NASA is intending to purchase a seat on a private astronaut flight within the next five years, the agency said in a statement earlier this week.
This would be another move in efforts to open up the International Space Station to astronauts who are outside the Governmental sphere – a far cry from the current situation.
Most astronauts in space from different nations are Government employees. Just a handful of ‘space tourists’ have visited the orbiting complex, such as Dennis Tito and Cirque du Soleil founder Guy Laliberte, according to Forbes.
Such ‘tourists’ however pay large sums of funds to Russian officials and were not employed by any company. Future private sector astronauts may be employees of a firm, sent to the International Space Station for 15 to 30 days for a specific set of experiments or other work that can only be carried out from space.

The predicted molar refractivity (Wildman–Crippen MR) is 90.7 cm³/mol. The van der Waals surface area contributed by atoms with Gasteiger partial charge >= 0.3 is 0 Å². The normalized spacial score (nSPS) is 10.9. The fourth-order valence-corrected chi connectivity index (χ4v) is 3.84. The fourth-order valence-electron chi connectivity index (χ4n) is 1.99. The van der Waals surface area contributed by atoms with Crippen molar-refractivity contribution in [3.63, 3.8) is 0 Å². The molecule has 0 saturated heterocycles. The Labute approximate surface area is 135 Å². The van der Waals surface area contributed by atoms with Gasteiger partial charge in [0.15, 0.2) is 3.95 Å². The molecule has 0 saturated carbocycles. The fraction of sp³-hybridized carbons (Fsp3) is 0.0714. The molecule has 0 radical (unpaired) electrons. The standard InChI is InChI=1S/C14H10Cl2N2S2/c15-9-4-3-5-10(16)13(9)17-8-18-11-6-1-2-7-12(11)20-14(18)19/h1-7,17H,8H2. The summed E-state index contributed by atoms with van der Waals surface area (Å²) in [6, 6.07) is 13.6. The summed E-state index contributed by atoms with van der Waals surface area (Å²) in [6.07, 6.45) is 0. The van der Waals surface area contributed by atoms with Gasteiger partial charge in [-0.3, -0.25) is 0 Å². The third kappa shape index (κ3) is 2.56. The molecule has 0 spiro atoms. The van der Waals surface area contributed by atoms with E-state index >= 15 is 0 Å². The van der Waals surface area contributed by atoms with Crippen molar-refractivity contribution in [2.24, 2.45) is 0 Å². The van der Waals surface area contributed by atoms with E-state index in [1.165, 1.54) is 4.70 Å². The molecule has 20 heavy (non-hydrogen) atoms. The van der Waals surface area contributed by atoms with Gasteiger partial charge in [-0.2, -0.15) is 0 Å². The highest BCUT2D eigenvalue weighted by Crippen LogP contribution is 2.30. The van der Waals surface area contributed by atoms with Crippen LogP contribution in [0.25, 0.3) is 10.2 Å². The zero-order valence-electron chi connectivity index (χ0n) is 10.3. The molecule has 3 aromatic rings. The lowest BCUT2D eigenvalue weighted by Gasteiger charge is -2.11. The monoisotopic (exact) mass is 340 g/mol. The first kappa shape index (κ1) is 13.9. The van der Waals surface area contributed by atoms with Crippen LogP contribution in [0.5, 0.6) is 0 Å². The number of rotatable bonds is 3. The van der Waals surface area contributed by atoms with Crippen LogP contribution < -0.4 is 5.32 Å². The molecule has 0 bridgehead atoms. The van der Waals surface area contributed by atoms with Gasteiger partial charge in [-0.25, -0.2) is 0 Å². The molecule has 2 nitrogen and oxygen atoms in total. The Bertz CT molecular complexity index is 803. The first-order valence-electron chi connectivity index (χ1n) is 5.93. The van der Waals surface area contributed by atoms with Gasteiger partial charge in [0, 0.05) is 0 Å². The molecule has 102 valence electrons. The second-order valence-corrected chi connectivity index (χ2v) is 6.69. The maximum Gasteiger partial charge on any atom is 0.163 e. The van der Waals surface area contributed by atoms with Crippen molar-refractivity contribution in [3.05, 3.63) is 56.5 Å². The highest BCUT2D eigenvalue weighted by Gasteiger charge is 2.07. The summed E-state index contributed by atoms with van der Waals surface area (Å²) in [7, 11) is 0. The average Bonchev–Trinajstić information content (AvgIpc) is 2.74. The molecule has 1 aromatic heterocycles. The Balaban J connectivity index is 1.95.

Forbes reports that NASA recognises its role as a government reference customer to stimulate the space economy. The purchase of so many ISS cargo flights from SpaceX and Northrop Grumman over the years is recognised as one reason for this. Further backing up this point, Forbes cites NASA’s role to stimulate the space economy as being another reason why the space agency gave Government contracts to SpaceX and Boeing to fly Government astronauts on private spacecraft in the near-to-medium future.
The introduction of private astronaut flights, however, is an entirely different matter. NASA reportedly envisions opening up the International Space Station to a series of companies that would supply their own astronauts, essentially paying a rental fee to use NASA space facilities for their own work. Additionally, NASA reportedly plans to put a Government astronaut on at least one of these flights to provide some seed money, which should assist efforts to bring more private astronauts into space.